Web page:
No3. Audio Amplifier


Let us consider the output of a microphone, which is very small, in the region of microvolts. Alone it cannot achieve a level whereby the carrier can be modulated to any appreciable depth and thus they need to be made much stronger. This is the function of the audio amplifier. In our model all stages will be voltage amplifiers, in which the full voltage of the signal leaving the output of one stage of the amplifier will be passed to  the input of the next. Below is the first stage of  an audio amplifier. This one uses an NPN bipolar junction transistor. This is another diagram provided by NEETS.

It works due to the fact that the  varying input at the gate  of the transistor (capacitively coupled) to the signal source via C1 causes a varying current at the collector, thus varying the voltage across R3 and providing an AC output signal. The gain of the transistor  stipulates the magnitude of amplification. Capacitively coupling the output to the next stage ensures that only AC passes rather than DC.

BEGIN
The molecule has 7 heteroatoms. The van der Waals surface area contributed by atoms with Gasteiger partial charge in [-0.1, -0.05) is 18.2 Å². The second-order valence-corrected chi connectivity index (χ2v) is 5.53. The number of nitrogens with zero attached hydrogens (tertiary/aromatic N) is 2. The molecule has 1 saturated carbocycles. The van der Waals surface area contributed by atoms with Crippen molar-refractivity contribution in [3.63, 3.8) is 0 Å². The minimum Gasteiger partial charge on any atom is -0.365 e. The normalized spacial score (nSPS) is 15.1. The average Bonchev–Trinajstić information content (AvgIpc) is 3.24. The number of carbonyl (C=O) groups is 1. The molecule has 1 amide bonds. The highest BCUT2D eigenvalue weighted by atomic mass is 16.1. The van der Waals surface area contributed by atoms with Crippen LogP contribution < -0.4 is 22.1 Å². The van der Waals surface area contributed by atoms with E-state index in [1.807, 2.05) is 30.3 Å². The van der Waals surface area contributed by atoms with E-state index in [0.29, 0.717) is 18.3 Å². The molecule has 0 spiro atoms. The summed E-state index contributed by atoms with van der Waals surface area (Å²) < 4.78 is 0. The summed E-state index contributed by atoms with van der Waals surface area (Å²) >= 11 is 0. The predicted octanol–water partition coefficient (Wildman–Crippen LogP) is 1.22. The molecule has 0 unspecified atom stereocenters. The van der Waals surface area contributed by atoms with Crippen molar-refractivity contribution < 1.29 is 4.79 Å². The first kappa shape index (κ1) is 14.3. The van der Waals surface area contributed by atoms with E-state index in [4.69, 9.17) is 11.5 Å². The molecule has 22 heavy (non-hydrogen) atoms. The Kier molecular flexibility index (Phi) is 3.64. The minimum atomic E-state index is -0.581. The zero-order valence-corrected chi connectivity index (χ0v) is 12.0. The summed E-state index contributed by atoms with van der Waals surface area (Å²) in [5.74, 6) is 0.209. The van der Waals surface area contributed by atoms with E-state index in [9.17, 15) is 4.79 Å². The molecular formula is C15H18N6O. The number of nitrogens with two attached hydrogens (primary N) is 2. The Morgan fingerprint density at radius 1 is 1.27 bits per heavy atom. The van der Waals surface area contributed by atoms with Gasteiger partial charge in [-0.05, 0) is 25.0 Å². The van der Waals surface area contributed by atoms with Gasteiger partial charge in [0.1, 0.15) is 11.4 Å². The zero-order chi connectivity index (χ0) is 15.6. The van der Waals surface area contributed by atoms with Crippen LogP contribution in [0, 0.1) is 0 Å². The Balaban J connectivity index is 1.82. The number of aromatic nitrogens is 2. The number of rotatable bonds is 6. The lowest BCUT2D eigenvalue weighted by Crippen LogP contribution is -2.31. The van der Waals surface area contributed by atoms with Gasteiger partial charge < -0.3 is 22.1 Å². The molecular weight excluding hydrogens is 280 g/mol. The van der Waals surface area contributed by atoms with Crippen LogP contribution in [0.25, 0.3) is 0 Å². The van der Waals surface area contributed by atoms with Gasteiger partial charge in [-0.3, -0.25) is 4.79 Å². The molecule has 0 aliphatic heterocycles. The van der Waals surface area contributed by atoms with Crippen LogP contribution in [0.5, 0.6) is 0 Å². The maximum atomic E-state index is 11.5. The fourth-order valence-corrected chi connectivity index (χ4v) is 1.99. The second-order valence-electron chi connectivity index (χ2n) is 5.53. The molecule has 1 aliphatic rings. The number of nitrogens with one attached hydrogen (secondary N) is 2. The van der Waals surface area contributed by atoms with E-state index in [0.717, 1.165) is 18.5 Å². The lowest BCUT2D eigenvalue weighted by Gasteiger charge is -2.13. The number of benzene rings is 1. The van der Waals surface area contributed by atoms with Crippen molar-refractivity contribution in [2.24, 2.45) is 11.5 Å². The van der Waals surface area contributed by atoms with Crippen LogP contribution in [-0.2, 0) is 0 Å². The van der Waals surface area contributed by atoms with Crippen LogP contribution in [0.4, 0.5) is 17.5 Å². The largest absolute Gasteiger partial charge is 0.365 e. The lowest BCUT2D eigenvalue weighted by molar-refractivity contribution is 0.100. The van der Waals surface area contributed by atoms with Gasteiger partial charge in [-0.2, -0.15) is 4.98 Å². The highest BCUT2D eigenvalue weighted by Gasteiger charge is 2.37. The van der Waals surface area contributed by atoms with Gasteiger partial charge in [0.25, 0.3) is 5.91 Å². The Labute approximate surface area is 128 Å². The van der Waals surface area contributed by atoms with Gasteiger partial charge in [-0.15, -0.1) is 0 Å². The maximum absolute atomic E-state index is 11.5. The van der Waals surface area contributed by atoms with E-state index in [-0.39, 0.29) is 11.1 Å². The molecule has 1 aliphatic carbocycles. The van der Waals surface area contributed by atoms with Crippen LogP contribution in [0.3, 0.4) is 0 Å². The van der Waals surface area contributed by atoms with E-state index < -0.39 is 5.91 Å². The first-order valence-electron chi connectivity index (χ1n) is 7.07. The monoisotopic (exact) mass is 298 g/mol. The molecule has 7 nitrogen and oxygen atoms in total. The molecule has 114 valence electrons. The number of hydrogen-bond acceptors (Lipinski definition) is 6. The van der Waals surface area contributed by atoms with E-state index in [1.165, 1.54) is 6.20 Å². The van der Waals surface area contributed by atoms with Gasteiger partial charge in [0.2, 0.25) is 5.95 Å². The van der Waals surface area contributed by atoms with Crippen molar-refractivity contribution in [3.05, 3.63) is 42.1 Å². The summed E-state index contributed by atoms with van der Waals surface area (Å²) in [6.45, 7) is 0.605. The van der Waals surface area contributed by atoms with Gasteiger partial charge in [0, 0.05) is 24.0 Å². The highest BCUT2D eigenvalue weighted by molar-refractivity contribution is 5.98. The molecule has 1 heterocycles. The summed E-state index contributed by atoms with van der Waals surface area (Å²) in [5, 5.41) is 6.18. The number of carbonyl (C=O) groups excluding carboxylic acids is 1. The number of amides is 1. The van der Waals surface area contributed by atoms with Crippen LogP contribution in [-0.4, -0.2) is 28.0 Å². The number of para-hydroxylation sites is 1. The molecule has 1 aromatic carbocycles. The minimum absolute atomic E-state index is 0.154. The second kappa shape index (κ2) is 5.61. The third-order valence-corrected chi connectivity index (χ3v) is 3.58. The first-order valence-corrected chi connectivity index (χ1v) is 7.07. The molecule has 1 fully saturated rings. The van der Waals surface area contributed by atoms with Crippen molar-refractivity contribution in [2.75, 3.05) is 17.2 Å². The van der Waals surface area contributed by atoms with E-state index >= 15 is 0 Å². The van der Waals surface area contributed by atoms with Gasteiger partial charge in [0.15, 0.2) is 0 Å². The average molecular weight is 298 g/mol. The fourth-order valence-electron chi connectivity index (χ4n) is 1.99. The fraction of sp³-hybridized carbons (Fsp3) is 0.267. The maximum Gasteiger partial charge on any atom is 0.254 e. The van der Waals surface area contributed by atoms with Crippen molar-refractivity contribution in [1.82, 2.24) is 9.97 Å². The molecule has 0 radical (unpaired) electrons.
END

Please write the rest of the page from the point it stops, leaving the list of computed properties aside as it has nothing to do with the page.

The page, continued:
The signal cannot overcome the breakover voltage of the transistor alone, and R1 is there to bias the transistor on to smooth an easy passage for the AC signal. In effect we get a varying DC which is interpreted by C3 as AC and is in opposite phase to the input  signal. When constructed so, an amplifier is said to be operating under class A conditions. This is nowhere near as efficient as the class C amplifiers we looked at  which amplified the RF carrier, but it does give the best gain and fidelity which is what we need for audio. If we linked several together like this, gradually increasing voltage through each stage, we could end up with a high voltage signal which is a highly magnified copy of the original. For high power we would eschew transistors and use valves, the response is not necessarily as good but their power-handling capabilities are far superior.

Lastly the audio amplifier will contain, in the early stages, a filter to eliminate higher frequencies. In AM, the frequency of the modulating signal determines the bandwidth, and in commercial broadcasting 4.5kHz is the maximum permissible frequency that can be transmitted.

Back to Diagram Go to next>

Radio Principles